Henry Silva, an actor with a striking look who often played villains and had credits in hundreds of films including “Ocean’s Eleven” and “The Manchurian Candidate,” died of natural causes Wednesday at the Motion Picture Picture and Television Country House and Hospital in Woodland Hills, Calif., his son Scott confirmed. He was 95.
One of Silva’s most memorable roles came in John Frankenheimer’s classic thriller “The Manchurian Candidate” (1962), in which he played Chunjin, the Korean houseboy for Laurence Harvey’s Raymond Shaw — and an agent for the Communists — who engages in a thrilling, well-choreographed martial arts battle with Frank Sinatra’s Major Bennett Marco in Shaw’s New York apartment.
Silva appeared in a number of other movies with Sinatra, including the original, Rat Pack-populated “Ocean’s Eleven” (1960) with Dean Martin and Sammy Davis Jr., where he was one of the 11 thieves, and 1962 Western “Sergeants 3.”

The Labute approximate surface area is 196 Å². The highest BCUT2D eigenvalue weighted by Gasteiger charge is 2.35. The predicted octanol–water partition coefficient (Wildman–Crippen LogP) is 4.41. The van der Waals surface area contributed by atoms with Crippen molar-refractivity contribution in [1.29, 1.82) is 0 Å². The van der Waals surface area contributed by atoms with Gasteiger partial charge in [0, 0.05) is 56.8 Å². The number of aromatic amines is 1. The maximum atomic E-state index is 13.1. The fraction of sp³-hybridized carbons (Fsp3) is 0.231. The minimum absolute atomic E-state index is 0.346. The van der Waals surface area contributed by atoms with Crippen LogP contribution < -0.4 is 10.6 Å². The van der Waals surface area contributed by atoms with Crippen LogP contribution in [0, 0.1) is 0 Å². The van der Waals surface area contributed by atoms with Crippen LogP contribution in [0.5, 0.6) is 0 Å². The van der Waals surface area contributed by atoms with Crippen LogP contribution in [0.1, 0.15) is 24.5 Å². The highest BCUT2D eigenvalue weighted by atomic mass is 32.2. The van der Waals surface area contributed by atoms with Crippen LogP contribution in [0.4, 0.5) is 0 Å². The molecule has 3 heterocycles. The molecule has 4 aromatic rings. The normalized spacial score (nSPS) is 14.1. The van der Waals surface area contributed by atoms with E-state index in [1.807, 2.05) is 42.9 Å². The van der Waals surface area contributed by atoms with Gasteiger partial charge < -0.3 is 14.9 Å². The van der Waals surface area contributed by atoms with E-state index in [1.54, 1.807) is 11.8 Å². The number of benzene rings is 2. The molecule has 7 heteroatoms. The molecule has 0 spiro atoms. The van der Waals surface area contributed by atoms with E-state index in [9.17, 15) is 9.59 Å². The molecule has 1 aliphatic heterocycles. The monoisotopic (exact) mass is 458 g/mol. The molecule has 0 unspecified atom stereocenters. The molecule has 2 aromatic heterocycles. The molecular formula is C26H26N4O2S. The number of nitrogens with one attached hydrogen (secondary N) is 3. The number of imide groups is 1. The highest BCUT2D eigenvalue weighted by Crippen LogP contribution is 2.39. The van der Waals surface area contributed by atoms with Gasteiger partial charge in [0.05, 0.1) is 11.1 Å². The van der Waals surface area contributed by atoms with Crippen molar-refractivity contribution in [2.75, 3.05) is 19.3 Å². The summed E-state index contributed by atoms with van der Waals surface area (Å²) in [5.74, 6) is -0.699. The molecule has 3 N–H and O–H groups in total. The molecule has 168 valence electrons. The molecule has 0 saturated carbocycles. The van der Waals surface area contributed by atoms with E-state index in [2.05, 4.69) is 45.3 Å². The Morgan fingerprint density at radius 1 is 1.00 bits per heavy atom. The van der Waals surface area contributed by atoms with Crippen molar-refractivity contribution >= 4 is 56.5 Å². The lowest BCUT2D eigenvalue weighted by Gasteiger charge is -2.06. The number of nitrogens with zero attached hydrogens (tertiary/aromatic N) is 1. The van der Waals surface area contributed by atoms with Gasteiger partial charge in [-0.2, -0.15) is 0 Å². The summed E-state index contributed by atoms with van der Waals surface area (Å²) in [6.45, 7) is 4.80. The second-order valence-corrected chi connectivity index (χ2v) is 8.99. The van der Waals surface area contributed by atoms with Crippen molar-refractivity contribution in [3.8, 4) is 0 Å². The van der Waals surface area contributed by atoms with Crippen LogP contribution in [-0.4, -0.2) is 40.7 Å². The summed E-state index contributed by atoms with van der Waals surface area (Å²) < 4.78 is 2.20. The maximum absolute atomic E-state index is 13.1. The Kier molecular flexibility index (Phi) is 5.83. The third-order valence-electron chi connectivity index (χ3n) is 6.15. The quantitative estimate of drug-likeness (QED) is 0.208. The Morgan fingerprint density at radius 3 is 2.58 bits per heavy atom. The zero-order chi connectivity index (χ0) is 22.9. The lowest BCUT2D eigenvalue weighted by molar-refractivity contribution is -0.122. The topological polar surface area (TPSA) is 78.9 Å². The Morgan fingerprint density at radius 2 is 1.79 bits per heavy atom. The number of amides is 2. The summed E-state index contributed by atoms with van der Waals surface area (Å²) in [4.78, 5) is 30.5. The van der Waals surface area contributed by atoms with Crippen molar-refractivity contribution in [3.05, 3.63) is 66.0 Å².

His death was first reported by Dean Martin’s daughter Deana Martin, who wrote on Twitter, “Our hearts are broken at the loss of our dear friend Henry Silva, one of the nicest, kindest and most talented men I’ve had the pleasure of calling my friend. He was the last surviving star of the original Oceans 11 Movie. We love you Henry, you will be missed.”
In later years, he appeared in Burt Reynolds vehicle “Sharky’s Machine” (1981), the Chuck Norris movie “Code of Silence” (1985), Steven Seagal movie “Above the Law” (1988), Warren Beatty’s “Dick Tracy” (1990) and Jim Jarmusch’s “Ghost Dog: The Way of the Samurai” (1999); Silva’s final screen appearance was a cameo in the “Ocean’s Eleven” remake in 2001.